Dr. Osonye Tess Onwueme
Playwright   Novelist   Scholar   Cultural Activist   International Speaker   Performer


"Tess is a rare jewel in this country..." - Dr. K. Kendall, Smith College, MA.


Exalted New Post / Fonlon Nichols Prize / My Work Is Larger Than Any Female Ideology 

Guardian news (The State Of My Art)


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Tess Onwueme, leading dramatist, loses Mum

In the month of September when" Osonye Tess Onwueme, Nigeria's leading female dramatist and author of nearly a dozen award-winning books should be celebrating her 50th birthday, she'll instead be sadly burying her beloved mother, Madam Maria Ndidi Akaeke (nee Eziashi) in her ancestral home in Ogwashi-Uku, Delta State. According to family sources, the funeral arrangements indicate that on September 15,2005, Madam Akaeke will make her final journey from the Ogwashi-uku Mortuary to her home at Isah-Ogwashi-uku where she'll be lying in state, with wake-keeping activities and performances until September 16, 2005.

  On September 16, 2005, Christian service will be followed with traditional burial rites and interment at sun- down at her Isah-Ogwashi-Uku home. Also known as "Mama Lagos", Tess's mother died on August 12 at the age of 72 of complications related to Stroke. She just couldn't quite recover from the shock of the loss of her first daughter last year, Tess reportedly lamented to a friend in a telephone conversation from her base in the United States of America last week- end. She was a precious source of inspiration to me, Tess had continued, she suffered a lot like the typical African matriarch to see me through school and I'm committed to giving her a befitting farewell.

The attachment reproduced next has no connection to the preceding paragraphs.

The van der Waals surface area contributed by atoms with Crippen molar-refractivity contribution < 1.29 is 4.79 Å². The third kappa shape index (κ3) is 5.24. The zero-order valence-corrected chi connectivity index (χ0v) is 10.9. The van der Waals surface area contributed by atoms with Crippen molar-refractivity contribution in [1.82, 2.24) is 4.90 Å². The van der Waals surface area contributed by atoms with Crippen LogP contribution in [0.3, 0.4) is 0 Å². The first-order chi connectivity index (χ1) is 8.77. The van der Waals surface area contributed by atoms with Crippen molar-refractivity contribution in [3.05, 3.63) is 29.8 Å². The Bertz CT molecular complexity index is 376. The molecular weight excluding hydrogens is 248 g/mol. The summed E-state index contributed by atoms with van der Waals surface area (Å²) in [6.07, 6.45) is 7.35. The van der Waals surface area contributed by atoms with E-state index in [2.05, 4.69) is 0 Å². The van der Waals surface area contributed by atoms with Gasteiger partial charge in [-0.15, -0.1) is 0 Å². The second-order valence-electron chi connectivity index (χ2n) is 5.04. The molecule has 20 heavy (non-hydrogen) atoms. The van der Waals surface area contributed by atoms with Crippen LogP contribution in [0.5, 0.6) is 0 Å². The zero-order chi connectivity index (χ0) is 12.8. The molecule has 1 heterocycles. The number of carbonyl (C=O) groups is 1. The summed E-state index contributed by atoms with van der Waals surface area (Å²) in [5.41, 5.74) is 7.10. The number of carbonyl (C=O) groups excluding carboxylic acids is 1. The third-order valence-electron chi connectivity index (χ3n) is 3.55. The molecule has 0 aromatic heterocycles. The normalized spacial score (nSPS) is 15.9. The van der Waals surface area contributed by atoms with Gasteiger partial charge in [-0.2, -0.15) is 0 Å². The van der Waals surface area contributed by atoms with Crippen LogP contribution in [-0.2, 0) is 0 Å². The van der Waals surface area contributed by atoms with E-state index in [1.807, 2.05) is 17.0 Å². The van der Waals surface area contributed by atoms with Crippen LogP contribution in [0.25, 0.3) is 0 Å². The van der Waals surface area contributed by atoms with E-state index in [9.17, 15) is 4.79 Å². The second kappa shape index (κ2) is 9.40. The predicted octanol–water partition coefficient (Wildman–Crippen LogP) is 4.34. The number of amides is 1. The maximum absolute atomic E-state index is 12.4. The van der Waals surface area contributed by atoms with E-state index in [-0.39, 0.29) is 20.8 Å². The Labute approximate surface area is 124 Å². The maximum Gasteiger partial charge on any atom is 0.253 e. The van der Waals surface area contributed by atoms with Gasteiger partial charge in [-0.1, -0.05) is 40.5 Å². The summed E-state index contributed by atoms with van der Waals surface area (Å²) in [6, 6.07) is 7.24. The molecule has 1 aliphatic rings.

So profound had been the matriarch's experience on Tess that she developed a fiery dramaturgy and protest theatre to champion the cause of the African woman in play after play. Her heroines in plays such as The Reign of Wazobia and the more recent Then She Said It, are the strong breed who tread where men fear to walk. What is more, in the words of a commentator on the BBC production of her play, Shakara- Dancehall Queen, "through the voices of women, in Shakara and her other plays, Onwueme draws out universal themes of conflict of the inner-self is a recurring motif. Faced with the unfair- ness of a world which subjugates loyalty and honor while rewarding cruelty and selfishness, Onwueme's characters construct dialogues which lend a complexity to questions of right and wrong. "

  Shakara exemplifies Tess's revolutionary, feminist thematic engagements, for here is "a 17-year-old girl in Lagos tormented by the love of her hard-working mother and the model behavior of her born-again-Christian sister. Shakara despises the poverty from which she springs, and rejects her mother and sister as fools, remaining loyal to a system which exploits them while the rich opportunities of life pass them by." .

  Such revolutionary spirit has evidently driven the Distinguished Professor of Cultural Diversity, and Professor of English, University of Wisconsin, Eau Claire, Wisconsin, USA, on the path of overcoming odds to excel. As far back as 1971 during her secondary school days at the prestigious Mary Mount College, Agbor in Delta state, Tess had won "The State scholar" Award of Academic Excellence from the old Bendel State Merit Scholarship Board for the top 5% of high-school students.

  That had marked the beginning of a glorious career that has seen her winning several distinctive honors including: October 1995: Award of Excellence for Academic Contributions by Women of Color to the University of Wisconsin; 1989/90: Martin Luther King, Jr. Caesar Chavez, Rosa Parks Distinguished Writers Award, Wayne state University, Detroit, Michigan; February 1988: Distinguished Authors Award, Ife International Book Fair for overall contribution to the development of African Literature and in 1978/79: Faculty Prize for the Overall Best Performance in the B.A. and B.Sc. Degree Examinations, University of Ife, Nigeria.

  Between 1988 and 1989 the mother of five was Acting President, Association of Nigerian Authors (ANA), having meritoriously served as Vice President of the Association in the preceding.

 As her dear mum commences the homeward journey at the same time as she had hoped to celebrate her 50th birthday, friends at home and abroad are caught in the vortex of wishing her mama a befitting funeral and transition to the great beyond as well as wishing Tess a memorable and inspiring golden jubilee. That is the paradox of life: an oscillation between living and dying, a conversation between the living and the dead.

New Age, Vol 3, No 690, pg. 22, August 26, 2005

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